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Looking Inward with Love

It has been said that a person can be one’s worst critic. What happens when one becomes their most hurtful enemy? How does one tolerate the inner dialogues that are presented as verbal assaults that loom within and finds the exact moment when one feels at their worst to attack; suggesting that one is not […]

It has been said that a person can be one’s worst critic. What happens when one becomes their most hurtful enemy? How does one tolerate the inner dialogues that are presented as verbal assaults that loom within and finds the exact moment when one feels at their worst to attack; suggesting that one is not good enough and may never be? Shaqualah Gooden, filmmaker of Introspection, depicts a female protagonist’s raw stream of consciousness, offering the audience an intimate exposure of the attempt to tame an unyielding harsh inner voice articulating the unwelcomed feelings of disappointment, pain, hurt and shame.

Introspection, “a reflective looking inward: an examination of one’s own thoughts and feelings” according to Merriam Webster’s Dictionary, (2019) presents as an invitation to explore one’s personal inner self. When presented with disappointments, overwhelming fear regarding one’s abilities and how one is received by others can flood rational thought. The pain of loosing an opportunity that has the ability to make life better can provide a fertile ground for self-doubt and self-deprecating thoughts. Further, additional logistical layers of adult responsibilities, such as finances and caring for children and family, can compound emotional distress; multiplying the impact of the disappointment exponentially.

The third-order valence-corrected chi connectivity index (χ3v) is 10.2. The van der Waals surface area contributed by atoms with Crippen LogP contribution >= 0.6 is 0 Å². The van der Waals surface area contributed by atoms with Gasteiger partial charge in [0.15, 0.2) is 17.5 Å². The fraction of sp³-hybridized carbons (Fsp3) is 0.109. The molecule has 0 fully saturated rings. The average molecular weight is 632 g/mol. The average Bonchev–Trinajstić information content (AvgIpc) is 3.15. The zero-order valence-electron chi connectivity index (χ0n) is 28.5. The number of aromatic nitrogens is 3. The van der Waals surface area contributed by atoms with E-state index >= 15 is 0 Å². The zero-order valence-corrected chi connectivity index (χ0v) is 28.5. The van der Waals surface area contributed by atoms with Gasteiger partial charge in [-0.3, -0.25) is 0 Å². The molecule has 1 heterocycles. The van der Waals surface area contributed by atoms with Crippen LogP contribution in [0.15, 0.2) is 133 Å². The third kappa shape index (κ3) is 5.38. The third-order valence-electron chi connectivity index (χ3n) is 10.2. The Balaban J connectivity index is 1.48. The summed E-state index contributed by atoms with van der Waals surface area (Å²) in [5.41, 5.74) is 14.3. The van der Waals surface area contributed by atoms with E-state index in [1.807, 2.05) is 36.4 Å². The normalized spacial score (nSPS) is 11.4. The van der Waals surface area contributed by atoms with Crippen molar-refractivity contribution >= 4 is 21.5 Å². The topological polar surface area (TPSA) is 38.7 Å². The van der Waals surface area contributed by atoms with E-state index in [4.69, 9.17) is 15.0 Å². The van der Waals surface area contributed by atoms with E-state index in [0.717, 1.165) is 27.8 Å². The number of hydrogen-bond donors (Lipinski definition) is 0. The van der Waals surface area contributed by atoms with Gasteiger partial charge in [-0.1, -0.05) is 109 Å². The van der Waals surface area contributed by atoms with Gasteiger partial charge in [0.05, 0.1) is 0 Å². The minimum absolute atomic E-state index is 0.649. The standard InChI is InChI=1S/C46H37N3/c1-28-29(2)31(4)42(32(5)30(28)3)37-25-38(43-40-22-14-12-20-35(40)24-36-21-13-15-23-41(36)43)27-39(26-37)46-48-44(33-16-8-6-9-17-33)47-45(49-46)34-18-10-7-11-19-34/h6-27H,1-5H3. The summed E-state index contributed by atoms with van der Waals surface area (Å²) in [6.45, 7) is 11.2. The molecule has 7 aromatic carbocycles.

Gooden creates a character faced with an experience that leaves her questioning her capabilities, her importance in the world and her self-worth. She is challenged regarding whether she is equipped to provide and care for herself and her children. The pain in the character’s tenor makes for a powerful view of the quality negative self talk can have in what seems for the audience will be an endless voyeuristic observation of abuse; where the perpetrator and victim are one in the same; the self of this character. Gooden’s ability to guide the audience upon a journey of pain, fear and anger to regrouping and recovery leaves one feeling emotionally bruised, yet hopeful that the protagonist will be able to abandon the assaultive self-doubt and gain a sense of hope, confidence and compassion.

Arriving at self-compassion can serve as an act of recovery, one that takes some mere minutes and others a lifetime. Introspection illustrates that the process of looking inward can be a painful, revealing aspects of oneself that would feel best to be unseen. Though self-compassion may be unsuccessful at abolishing self-doubt in its entirety, it can quell its volume and provide opportunities to regroup from negative experiences and feelings, whilst ushering one to a place of forgiveness and ultimately self-love.

To see Introspection, click https://m.youtube.com/watch?v=I8gwQxcvObc

References

“Introspection.” (2019). Merriam-Webster.com. Merriam-Webster, n.d., https://www.merriam-webster.com/dictionary/introspection.

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